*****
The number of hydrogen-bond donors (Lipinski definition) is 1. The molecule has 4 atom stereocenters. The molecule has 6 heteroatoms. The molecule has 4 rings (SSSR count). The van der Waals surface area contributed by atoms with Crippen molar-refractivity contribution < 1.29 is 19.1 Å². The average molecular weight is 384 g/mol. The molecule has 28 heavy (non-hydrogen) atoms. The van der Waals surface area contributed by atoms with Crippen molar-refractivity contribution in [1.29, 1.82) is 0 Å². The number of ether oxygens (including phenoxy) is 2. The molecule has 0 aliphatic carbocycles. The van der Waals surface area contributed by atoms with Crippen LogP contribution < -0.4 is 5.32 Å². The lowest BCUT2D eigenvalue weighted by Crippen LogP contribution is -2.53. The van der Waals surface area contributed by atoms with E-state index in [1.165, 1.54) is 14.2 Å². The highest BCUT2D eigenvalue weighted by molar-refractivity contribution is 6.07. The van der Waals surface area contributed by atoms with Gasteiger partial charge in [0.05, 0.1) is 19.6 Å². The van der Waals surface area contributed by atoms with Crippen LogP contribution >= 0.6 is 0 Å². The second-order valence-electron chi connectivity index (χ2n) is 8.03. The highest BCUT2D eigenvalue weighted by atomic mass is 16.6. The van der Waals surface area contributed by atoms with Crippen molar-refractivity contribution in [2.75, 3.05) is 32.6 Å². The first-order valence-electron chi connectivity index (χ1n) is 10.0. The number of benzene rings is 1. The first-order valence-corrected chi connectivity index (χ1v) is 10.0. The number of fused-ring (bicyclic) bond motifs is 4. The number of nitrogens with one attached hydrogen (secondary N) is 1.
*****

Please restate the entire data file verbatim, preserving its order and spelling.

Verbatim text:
The number of hydrogen-bond donors (Lipinski definition) is 1. The molecule has 4 atom stereocenters. The molecule has 6 heteroatoms. The molecule has 4 rings (SSSR count). The van der Waals surface area contributed by atoms with Crippen molar-refractivity contribution < 1.29 is 19.1 Å². The average molecular weight is 384 g/mol. The molecule has 28 heavy (non-hydrogen) atoms. The van der Waals surface area contributed by atoms with Crippen molar-refractivity contribution in [1.29, 1.82) is 0 Å². The number of ether oxygens (including phenoxy) is 2. The molecule has 0 aliphatic carbocycles. The van der Waals surface area contributed by atoms with Crippen LogP contribution < -0.4 is 5.32 Å². The lowest BCUT2D eigenvalue weighted by Crippen LogP contribution is -2.53. The van der Waals surface area contributed by atoms with E-state index in [1.165, 1.54) is 14.2 Å². The highest BCUT2D eigenvalue weighted by molar-refractivity contribution is 6.07. The van der Waals surface area contributed by atoms with Gasteiger partial charge in [0.05, 0.1) is 19.6 Å². The van der Waals surface area contributed by atoms with Crippen LogP contribution >= 0.6 is 0 Å². The second-order valence-electron chi connectivity index (χ2n) is 8.03. The highest BCUT2D eigenvalue weighted by atomic mass is 16.6. The van der Waals surface area contributed by atoms with Crippen molar-refractivity contribution in [2.75, 3.05) is 32.6 Å². The first-order valence-electron chi connectivity index (χ1n) is 10.0. The number of benzene rings is 1. The first-order valence-corrected chi connectivity index (χ1v) is 10.0. The number of fused-ring (bicyclic) bond motifs is 4. The number of nitrogens with one attached hydrogen (secondary N) is 1.